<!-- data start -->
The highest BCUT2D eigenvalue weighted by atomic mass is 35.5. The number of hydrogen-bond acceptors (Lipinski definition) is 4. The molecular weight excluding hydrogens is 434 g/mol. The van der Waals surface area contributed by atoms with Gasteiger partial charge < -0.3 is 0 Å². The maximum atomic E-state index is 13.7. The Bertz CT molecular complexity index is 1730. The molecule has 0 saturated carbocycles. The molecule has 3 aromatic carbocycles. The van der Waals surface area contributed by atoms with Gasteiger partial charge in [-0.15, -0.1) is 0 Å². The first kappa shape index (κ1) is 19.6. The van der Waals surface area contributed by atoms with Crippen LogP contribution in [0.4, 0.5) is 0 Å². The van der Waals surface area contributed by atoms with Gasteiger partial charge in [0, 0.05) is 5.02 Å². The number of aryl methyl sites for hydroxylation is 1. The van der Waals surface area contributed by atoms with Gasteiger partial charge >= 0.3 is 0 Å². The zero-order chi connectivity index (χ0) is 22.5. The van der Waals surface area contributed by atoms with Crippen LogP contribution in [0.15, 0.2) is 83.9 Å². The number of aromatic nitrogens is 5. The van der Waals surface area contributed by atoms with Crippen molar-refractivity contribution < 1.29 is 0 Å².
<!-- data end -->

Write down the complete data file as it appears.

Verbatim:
The highest BCUT2D eigenvalue weighted by atomic mass is 35.5. The number of hydrogen-bond acceptors (Lipinski definition) is 4. The molecular weight excluding hydrogens is 434 g/mol. The van der Waals surface area contributed by atoms with Gasteiger partial charge < -0.3 is 0 Å². The maximum atomic E-state index is 13.7. The Bertz CT molecular complexity index is 1730. The molecule has 0 saturated carbocycles. The molecule has 3 aromatic carbocycles. The van der Waals surface area contributed by atoms with Gasteiger partial charge in [-0.15, -0.1) is 0 Å². The first kappa shape index (κ1) is 19.6. The van der Waals surface area contributed by atoms with Crippen LogP contribution in [0.4, 0.5) is 0 Å². The van der Waals surface area contributed by atoms with Gasteiger partial charge in [0, 0.05) is 5.02 Å². The number of aryl methyl sites for hydroxylation is 1. The van der Waals surface area contributed by atoms with Gasteiger partial charge >= 0.3 is 0 Å². The zero-order chi connectivity index (χ0) is 22.5. The van der Waals surface area contributed by atoms with Crippen LogP contribution in [0.15, 0.2) is 83.9 Å². The number of aromatic nitrogens is 5. The van der Waals surface area contributed by atoms with Crippen molar-refractivity contribution < 1.29 is 0 Å².